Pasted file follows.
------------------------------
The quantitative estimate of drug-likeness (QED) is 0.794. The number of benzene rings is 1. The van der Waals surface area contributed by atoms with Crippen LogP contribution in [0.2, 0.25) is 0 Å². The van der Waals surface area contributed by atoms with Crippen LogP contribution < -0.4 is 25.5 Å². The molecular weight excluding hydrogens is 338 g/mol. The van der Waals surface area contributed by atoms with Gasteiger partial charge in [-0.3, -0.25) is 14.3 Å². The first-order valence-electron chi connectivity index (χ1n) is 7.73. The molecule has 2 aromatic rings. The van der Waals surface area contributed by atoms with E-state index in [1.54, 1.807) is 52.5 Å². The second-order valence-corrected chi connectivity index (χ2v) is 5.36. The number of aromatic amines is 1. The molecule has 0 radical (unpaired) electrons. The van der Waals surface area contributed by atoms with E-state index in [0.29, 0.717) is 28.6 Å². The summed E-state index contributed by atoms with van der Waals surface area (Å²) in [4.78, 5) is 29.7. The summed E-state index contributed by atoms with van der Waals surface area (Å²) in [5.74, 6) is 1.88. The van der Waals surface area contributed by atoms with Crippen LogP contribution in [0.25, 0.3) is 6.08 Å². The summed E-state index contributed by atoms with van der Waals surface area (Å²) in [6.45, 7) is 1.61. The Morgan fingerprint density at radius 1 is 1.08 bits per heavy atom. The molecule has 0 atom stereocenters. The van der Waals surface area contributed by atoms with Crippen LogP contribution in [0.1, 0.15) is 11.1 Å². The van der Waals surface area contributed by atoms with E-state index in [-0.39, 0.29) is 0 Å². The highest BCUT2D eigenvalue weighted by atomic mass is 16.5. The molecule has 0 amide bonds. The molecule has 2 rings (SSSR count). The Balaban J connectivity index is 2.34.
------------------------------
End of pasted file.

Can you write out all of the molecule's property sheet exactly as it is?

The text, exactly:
The quantitative estimate of drug-likeness (QED) is 0.794. The number of benzene rings is 1. The van der Waals surface area contributed by atoms with Crippen LogP contribution in [0.2, 0.25) is 0 Å². The van der Waals surface area contributed by atoms with Crippen LogP contribution < -0.4 is 25.5 Å². The molecular weight excluding hydrogens is 338 g/mol. The van der Waals surface area contributed by atoms with Gasteiger partial charge in [-0.3, -0.25) is 14.3 Å². The first-order valence-electron chi connectivity index (χ1n) is 7.73. The molecule has 2 aromatic rings. The van der Waals surface area contributed by atoms with E-state index in [1.54, 1.807) is 52.5 Å². The second-order valence-corrected chi connectivity index (χ2v) is 5.36. The number of aromatic amines is 1. The molecule has 0 radical (unpaired) electrons. The van der Waals surface area contributed by atoms with E-state index in [0.29, 0.717) is 28.6 Å². The summed E-state index contributed by atoms with van der Waals surface area (Å²) in [4.78, 5) is 29.7. The summed E-state index contributed by atoms with van der Waals surface area (Å²) in [5.74, 6) is 1.88. The van der Waals surface area contributed by atoms with Crippen LogP contribution in [0.25, 0.3) is 6.08 Å². The summed E-state index contributed by atoms with van der Waals surface area (Å²) in [6.45, 7) is 1.61. The Morgan fingerprint density at radius 1 is 1.08 bits per heavy atom. The molecule has 0 atom stereocenters. The van der Waals surface area contributed by atoms with Crippen LogP contribution in [0.1, 0.15) is 11.1 Å². The van der Waals surface area contributed by atoms with E-state index in [-0.39, 0.29) is 0 Å². The highest BCUT2D eigenvalue weighted by atomic mass is 16.5. The molecule has 0 amide bonds. The molecule has 2 rings (SSSR count). The Balaban J connectivity index is 2.34.